Two Gaps in Hume’s Essay on Taste
In his Treatise on Human Nature (Bk. I.I.I), Hume divides the “perceptions of the human mind” into “impressions” and “ideas.” Impressions are more forceful than ideas; ideas are but copies of impressions. In Bk. II.I.I, Hume draws further distinctions. “Original” impressions can be sensations from external sources (e.g. visual impressions) or sensations of the body (e.g. hunger). “Secondary” or “reflective” impressions arise either from original impressions or from ideas. These secondary or reflective impressions are either “violent” (the passions) or “calm” (our sense of beauty and deformity). Book II of the Treatise contains Hume’s thoughts on the passions; Hume’s essay, “Of the Standard of Taste,” presents his thoughts on our sense of beauty and deformity.
In the essay, a judgment of taste is a judgment of beauty or deformity. Coupling this with the anatomy of perceptions in the Treatise, a judgment of taste is a report of an occurrence in a subject of a secondary (or reflective) calm impression. Taste is the ability to have such reflective, calm impressions, an ability which presumably everyone possesses. Delicacy of taste is another matter.
“Of the Standard of Taste” can be read as an attempt to resolve a paradox. On the one hand, it seems true that beauty and deformity are subjective: “… a thousand different sentiments, excited by the same object, are all right: Because no sentiment represents what is really in the object. … Beauty is no quality in things themselves: It exists merely in the mind which contemplates them; and each mind perceives a different beauty.” [i] On the other hand, it seems true that beauty and deformity are objective: “Whoever would assert an equality of genius and elegance between OGILBY and MILTON, or BUNYAN and ADDISON, would be thought to defend no less an extravagance, than if he had maintained a mole-hill to be as high as TENERIFFE, or a pond as extensive as the ocean.”  No wonder then, “It is natural for us to seek a Standard of Taste; a rule, by which the various sentiments of men may be reconciled; at least, a decision, afforded, confirming one sentiment, and condemning another.” 
To solve this paradox, Hume presents first an ontology of beauty and deformity, followed by an epistemology of how beauty and deformity can be known. His ontology consists of what I will call “the true beauty thesis.” “Some particular forms or qualities, from the original structure of the internal fabric, are calculated to please, and others to displease; and if they fail of their effect in any particular instance, it is from some apparent defect or imperfection in the organ.”  And a bit later: “Though it be certain, that beauty and deformity, more than sweet and bitter, are not qualities in objects, but belong entirely to the sentiment, internal or external; it must be allowed, that there are certain qualities in objects, which are fitted by nature to produce those particular feelings.”  To discern true beauty we need “A perfect serenity of mind, a recollection of thought, a due attention to the object; if any of these circumstances be wanting, our experiment will be fallacious, and we shall be unable to judge of the catholic and universal beauty. The relation, which nature has placed between the form and the sentiment will at least be more obscure; and it will require greater accuracy to trace and discern it.”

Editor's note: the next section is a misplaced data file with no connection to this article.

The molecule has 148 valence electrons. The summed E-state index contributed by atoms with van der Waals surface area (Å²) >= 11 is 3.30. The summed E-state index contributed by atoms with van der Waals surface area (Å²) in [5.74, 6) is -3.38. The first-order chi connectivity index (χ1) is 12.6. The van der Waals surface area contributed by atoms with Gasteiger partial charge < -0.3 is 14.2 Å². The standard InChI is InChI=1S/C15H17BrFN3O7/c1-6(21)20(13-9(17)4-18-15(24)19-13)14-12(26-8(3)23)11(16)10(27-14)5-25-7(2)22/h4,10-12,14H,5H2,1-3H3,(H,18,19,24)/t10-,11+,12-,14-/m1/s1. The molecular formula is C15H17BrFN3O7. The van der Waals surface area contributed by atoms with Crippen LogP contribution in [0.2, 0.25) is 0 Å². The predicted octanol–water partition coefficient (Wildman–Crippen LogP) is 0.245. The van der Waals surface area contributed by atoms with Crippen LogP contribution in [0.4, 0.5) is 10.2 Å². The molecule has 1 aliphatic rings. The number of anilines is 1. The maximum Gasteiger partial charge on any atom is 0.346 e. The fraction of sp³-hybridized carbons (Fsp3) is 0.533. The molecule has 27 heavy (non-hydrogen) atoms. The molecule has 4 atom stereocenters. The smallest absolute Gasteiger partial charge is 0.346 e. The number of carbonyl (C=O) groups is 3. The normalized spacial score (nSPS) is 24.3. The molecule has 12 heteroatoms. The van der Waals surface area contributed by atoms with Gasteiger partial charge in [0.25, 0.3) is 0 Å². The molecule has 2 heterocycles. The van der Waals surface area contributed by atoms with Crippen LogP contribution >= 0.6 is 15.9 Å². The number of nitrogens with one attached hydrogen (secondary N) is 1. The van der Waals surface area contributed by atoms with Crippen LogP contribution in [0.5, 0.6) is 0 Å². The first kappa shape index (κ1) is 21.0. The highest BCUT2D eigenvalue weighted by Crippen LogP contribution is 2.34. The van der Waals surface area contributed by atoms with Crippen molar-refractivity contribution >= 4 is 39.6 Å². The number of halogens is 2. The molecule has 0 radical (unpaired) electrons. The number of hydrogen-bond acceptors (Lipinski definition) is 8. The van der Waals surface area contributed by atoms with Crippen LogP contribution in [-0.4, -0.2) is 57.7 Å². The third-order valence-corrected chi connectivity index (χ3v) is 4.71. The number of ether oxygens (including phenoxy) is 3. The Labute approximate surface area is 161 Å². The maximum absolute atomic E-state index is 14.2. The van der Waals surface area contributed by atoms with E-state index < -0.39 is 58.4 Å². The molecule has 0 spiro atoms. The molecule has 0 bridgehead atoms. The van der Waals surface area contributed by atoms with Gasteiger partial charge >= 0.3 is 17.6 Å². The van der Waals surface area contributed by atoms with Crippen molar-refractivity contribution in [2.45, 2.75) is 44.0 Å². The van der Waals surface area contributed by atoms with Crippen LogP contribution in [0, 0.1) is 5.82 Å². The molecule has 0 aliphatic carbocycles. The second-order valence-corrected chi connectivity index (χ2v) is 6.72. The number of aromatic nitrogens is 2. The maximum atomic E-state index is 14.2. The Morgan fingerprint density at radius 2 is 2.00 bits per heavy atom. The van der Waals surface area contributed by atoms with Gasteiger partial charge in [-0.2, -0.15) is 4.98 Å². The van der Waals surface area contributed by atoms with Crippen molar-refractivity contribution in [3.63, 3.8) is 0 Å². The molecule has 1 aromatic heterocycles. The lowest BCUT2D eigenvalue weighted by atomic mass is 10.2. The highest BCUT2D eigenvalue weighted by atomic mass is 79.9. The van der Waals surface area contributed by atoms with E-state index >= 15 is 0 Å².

One notices the duality in these quotes: beauty belongs to sentiment, but there is a “catholic and universal beauty” which consists of “qualities in objects … fitted by nature” to produce these sentiments. In fact, Hume really does speak of beauty and deformity in two different ways: (1) as a power in objects to produces certain sentiments, or (2) as those very sentiments. The first says that beauty is objective (a dispositional property of objects); the second says that beauty is subjective (a certain sentiment of subjects). This is not a contradiction as Hume handles it, for he makes the first into an ontology of beauty, and the second into an epistemology of beauty.
The true beauty thesis is a feature of Hume’s ontology. It holds that an object is beautiful if and only if it is of a kind that will produce certain sentiments, regardless of whether these sentiments are actually produced. Here is the first gap in the essay. There is no justification offered for the true beauty thesis. And given Hume’s empiricism, it’s hard to see what justification could be offered. All we have to go on is the original impression of, say, a poem, and (typically) a secondary calm impression of beauty (or deformity). There is nothing here that supports the true beauty thesis. Indeed, the true beauty thesis seems like a claim about things-in-themselves, apart from our experience of them, as a later philosopher might have put it.
The skeptic can easily step into this gap. If we don’t know that there really are objects fitted to produce the sense of beauty (in suitably specified observers), then we don’t know that the judgments of these observers are correct reports of beauty. That true judges may agree is no evidence for the true beauty thesis. For all we know, there is nothing other than the coalescence of similar sentiments among the true judges. This coalescence of sentiment may be counted as a “standard of taste,” though the “confirming” and “condemning” of sentiment will be only a kind of sociological enterprise – at worst, an exercise in snobbery – but not a truth-seeking activity.